It's amazing the difference 1,000 pounds of salt can make to your state of mind – perhaps especially during the busy holiday season.
It's not just a pile of salt, of course. It's salt dissolved in 34 C water in one of the float chambers at Modern Gravity, owned and operated by Matt Smith (Personal Fitness Trainer ’11) and Jamie Phillips (Millwright ’12). Each one is isolated in a sound-proof, light-proof room, allowing the occupant to float their cares away in absolute silence and solitude.
Treat yourself so you can make it through to the end of the year, mind and body intact, or give a float as a gift (right now, they're even on sale!).
Thanks to Laura Masyk (Marketing ’09), Day 7 offers a gift guide within a gift guide, turning our dozen ideas into dozens more.
As program manager at Edmonton Economic Development, Masyk oversees Edmonton Made, which promotes the growth of capital region businesses. One of her favourite parts of that job is assembling a catalogue called Gifted.
Released annually in the weeks before Christmas, Gifted features clothes, art, food, beverages, jewellry and much more, all of it made by entrepreneurs who fit the Edmonton Made criteria. Buy local, give local – you'll find no shortage of options.
Know a reader who's into non-fiction, mysteries, science, poetry, cooking, or all of the above? A NAIT grad or staff member has penned the book just for them. Here are a few titles to consider this Christmas:
Mystery: Day into Night, One Careless Moment and Whiskey Creek
In fire investigator Porter Cassel, Dave Hugelschaffer (Forest Technology '89) has created a character who's highly capable of heating up the mystery novels inspired by the author's life and career in the forest.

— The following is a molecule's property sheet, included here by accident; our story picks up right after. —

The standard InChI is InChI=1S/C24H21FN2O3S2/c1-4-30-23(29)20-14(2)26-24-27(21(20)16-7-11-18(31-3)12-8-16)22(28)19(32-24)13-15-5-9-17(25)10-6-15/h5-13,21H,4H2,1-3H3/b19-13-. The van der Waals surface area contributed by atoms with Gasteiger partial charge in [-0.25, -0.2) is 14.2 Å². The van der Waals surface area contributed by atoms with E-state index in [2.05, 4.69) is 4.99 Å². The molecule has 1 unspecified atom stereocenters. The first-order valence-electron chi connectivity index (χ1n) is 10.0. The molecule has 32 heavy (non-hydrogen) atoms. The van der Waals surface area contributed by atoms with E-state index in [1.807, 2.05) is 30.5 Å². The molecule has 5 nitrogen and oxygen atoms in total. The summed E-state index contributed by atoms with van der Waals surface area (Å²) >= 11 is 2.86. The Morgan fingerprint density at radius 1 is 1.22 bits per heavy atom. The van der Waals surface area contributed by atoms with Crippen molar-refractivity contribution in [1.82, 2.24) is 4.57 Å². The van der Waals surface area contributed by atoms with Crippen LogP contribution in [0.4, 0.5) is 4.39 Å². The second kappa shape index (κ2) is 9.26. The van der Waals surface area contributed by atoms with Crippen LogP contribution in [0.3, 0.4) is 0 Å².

Science: Dark Matters: Nature's Reaction to Light Pollution and Solve This! Wild and Wacky Challenges for the Genius Engineer in You
Award-winning writer Joan Marie Galat (Biological Sciences Technology – Ecology ’84) has a knack for making science accessible, interesting and, best of all, fun. These latest releases are sure to please the curious of mind, young and old alike.
Poetry: Insomnia Bird: Edmonton Poems
Inspired by the city in which he works and lives, Insomnia Bird is NAIT English instructor and poet Kelly Shepherd's unorthodox homage to Edmonton, a place unsung in Canadian literature. Expect the magpie – part muse, part menace – to make more than a cameo appearance.
Music: Talking Music (Volumes 1 and 2)
During his decades on air as Canada's reigning expert on roots and blues, Holger Petersen (Radio and Television Arts '70) has had many conversations with many great musicians. His two volumes of Talking Music capture his revealing and insightful chats with the likes of Ron Wood, B.B. King and plenty more legends of the genres.
Food: Preserving on Paper: Seventeenth-Century Englishwomen's Receipt Books
NAIT English instructor Kristine Kowalchuk has curated a cookbook with origins that date back to Shakespeare. Discovered while she researched another project, the old English recipes are a window onto a time that now requires a glossary to define things like a firkin (a small cask a quarter the size of a barrel) and glair (the white of an egg). A great culinary conversation starter.
Photography: Vineyard Dogs of the Okanagan
In this coffeetable book, Aliki Salmas (Photographic Technology '88) combines her love of wine and dogs. The four-year project includes shoots at 26 different wineries throughout the Okanagan, and includes photos of dogs in the tasting room, barrel room, on tractors and in the field.